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Watford probably should have scored ten. Into his third full season at the helm, Ken Furphy was on the verge of crafting a team capable of reaching Division Two. Not much longer to wait now. Be patient.

In the Sixties, Vicarage Road wasn’t quite a fortress but it was becoming a very difficult place for opposition teams to visit under a man who would (for perhaps a decade) be considered the club's greatest ever manager for steering them into the Second Division for the first time.

Unbeaten at home since the opening day of the season, Watford were primed to give someone a good hiding. Grimsby Town were the ones on the receiving end. Dixie Hale, who arrived from Cardiff City during the summer, opened the scoring then Terry Garbett and Tony Currie hit the target. Stewart Scullion, the winger, was in superb form. Earlier that week, he had turned down a transfer to Sheffield United.

On his day, Scullion could turn a defence inside out and he was in particularly cruel form this afternoon. The Mariners’ defenders were unable to cope.

Currie, the 17-year-old striker, was another star in the making. He looked destined for greatness the moment he pulled on a gold shirt. He scored two on his league debut against Bristol Rovers, got a hat-trick against Peterborough in only his third start and then got another three against Grimsby. On February 1, he was gone, sold with indecent haste to the Blades for £26,500.

While Furphy was trying to arrange the goods to best effect, the chairman Jim Bonser was selling the assets out of the stock room’s back door.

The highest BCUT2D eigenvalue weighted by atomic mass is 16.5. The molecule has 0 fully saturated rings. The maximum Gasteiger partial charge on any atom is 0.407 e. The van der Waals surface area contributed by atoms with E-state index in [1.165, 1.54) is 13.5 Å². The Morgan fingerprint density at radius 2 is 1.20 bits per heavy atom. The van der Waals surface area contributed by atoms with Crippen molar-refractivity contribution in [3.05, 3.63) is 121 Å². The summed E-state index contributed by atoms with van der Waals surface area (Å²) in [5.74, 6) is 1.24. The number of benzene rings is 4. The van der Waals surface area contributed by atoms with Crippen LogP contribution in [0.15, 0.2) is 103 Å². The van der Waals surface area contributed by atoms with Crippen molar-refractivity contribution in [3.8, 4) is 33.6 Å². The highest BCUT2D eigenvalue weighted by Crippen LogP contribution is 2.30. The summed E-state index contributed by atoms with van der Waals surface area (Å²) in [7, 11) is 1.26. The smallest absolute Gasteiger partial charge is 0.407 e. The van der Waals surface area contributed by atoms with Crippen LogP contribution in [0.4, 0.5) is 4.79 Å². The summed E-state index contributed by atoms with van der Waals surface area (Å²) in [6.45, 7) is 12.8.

Watford ripped into Grimsby early in the second half. Hale got his second, as did Garbett and then Currie followed suit. Grimsby did manage to get one goal but Currie completed his hat-trick with 15 minutes remaining.

Currie left before Watford had even had a chance to fully appreciate his gift. He went on to play for England. Scullion became a Hornets hero before he too was sold to Sheffield United.

While Furphy was still in the process of building his team it is interesting to look back and realise there was a player on the pitch that afternoon who was to have an even greater impact on Watford’s fortunes than him.

Grimsby’s left-back that day was a 23-year-old former schoolboy international called Graham Taylor. And the negative approach of his Grimsby boss, Don McEvoy, and perhaps even this hammering, were to influence his approach to the game when he became a manager.

Watford Slater, Welbourne, Williams, Hale, Garvey, Walley, Scullion, Currie, Garbett, Farrell, Lewis
Manager Ken Furphy
Scorers Hale 19, 46, Garbett 39, 54, Currie 44, 56, 75
Grimsby scorer Ross 60
Attendance 9,074
An afternoon to forget for GT in Grimsby's black and white.

An afternoon to forget for GT in Grimsby's black and white.

Why was this match chosen? It was Watford's biggest victory of the 1960s, during a brief period when the teenage striker Tony Currie dazzled in gold before being sold. Scullion was also on song and his performance that afternoon received rave reviews in the press, even if he didn't get on the scoresheet himself.

How do I feel about this game's inclusion now? It was a genuine hammering, but as Graham Taylor joked when I asked him about it, 'Let's not give Watford too much credit, eh? We were as terrible as they were good.'